Aside from economic topics, the meeting between Chinese Nationalist Party (KMT) Chairman Wu Poh-hsiung (吳伯雄) and Chinese President Hu Jintao (胡錦濤) reconfirmed plans for the “gift” of two giant pandas to Taiwan. In response to questions during a legislative interpellation session, Minister of Agriculture Chen Wu-hsiung (陳武雄) said that, in principle, the sooner the pandas arrive, the better.
But China’s gifts of giant pandas have almost always been related to political purposes — and Beijing has made little effort to disguise that fact. Taiwan has no zoo or research group that has made any contribution to the conservation of giant pandas. We are, in a sense, not fully deserving of these creatures. We could very possibly waste the breeding potential of the two pandas, for although Sichuan breeders have had impressive success in breeding, other facilities around the world have been very unsuccessful. Giant pandas are also very costly and would likely affect the budget for indigenous wildlife conservation.
In the last 20 years, Taiwan has more than once refused China’s pandas. The most common reason for rejecting them was political — such as resisting Beijing’s unification tactics, political penetration or attempts to denigrate Taiwan — rather than humanitarian or conservationist considerations. Even two years ago, it was not difficult to see the traces of political correctness in the findings of a team of experts organized by the Council of Agriculture.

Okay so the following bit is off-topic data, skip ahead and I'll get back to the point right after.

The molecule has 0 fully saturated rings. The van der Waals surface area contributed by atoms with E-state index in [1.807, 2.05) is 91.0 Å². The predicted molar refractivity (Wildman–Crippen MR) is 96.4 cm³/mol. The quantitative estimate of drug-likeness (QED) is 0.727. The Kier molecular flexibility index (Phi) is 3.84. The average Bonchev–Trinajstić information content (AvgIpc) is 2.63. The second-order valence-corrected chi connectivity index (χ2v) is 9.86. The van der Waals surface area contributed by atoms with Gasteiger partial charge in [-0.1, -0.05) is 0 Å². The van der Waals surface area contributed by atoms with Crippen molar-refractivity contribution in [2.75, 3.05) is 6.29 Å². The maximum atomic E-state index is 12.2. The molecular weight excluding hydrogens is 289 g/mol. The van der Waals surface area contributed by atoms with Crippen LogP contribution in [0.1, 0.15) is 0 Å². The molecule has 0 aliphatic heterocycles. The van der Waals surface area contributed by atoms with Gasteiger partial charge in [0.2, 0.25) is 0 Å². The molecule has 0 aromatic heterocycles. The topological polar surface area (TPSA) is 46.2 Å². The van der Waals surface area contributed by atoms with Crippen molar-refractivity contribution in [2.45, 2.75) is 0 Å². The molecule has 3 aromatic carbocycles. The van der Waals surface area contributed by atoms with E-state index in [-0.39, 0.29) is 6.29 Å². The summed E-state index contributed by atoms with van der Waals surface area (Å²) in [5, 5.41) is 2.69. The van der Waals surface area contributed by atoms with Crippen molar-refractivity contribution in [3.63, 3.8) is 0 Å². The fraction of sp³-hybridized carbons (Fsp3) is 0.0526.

In a situation where top policymakers can decide to welcome the pandas or not, it could be very difficult to conduct an objective and professional assessment of the issue. But several aspects should be taken into consideration.
Any pandas dispatched to Taiwan should not be fertile; otherwise the adopting agency must propose practical measures to ensure that their breeding potential will not be wasted. If a panda is fertile, applicants for adoption should have the ability to care for potential cubs adequately in the long term. Applicants must also make concrete and feasible promises to contribute to panda conservation, and they should do likewise toward conserving indigenous wildlife.
Even if authorities decide to reject the pandas, the decision should be made from the point of conservation, with the promise that efforts in conservation will be bolstered. Without the pandas, there is less political incentive to further conservation efforts, but it would nevertheless be an opportunity to exercise our spirit of conservation, which need not be reliant on other considerations.
In the early 1990s, Taiwan faced international criticism for its role in the smuggling of rhinoceros horns, tiger bones, bear gall and other traditional medicine materials to the point of facing trade sanctions from the US. The government responded positively to the wave of internal and external pressure and increased its regard and budget for wildlife conservation. Ever since, even without further crises or inducement, the government and the public have gradually increased their investment in conservation. Apparently we no longer consider the value of conservation from an entirely utilitarian perspective.
Although there is still much room for improvement in Taiwan in terms of wildlife conservation, we have nevertheless been heading in the right direction for the last decade and have in the process built a sound international reputation. It would not be worthwhile to go backward now. The pros and cons of adopting the pandas must be carefully weighed.
Kurtis Pei is a professor at National Pingtung University’s Institute of Wildlife Preservation.
Translated by Angela Hong
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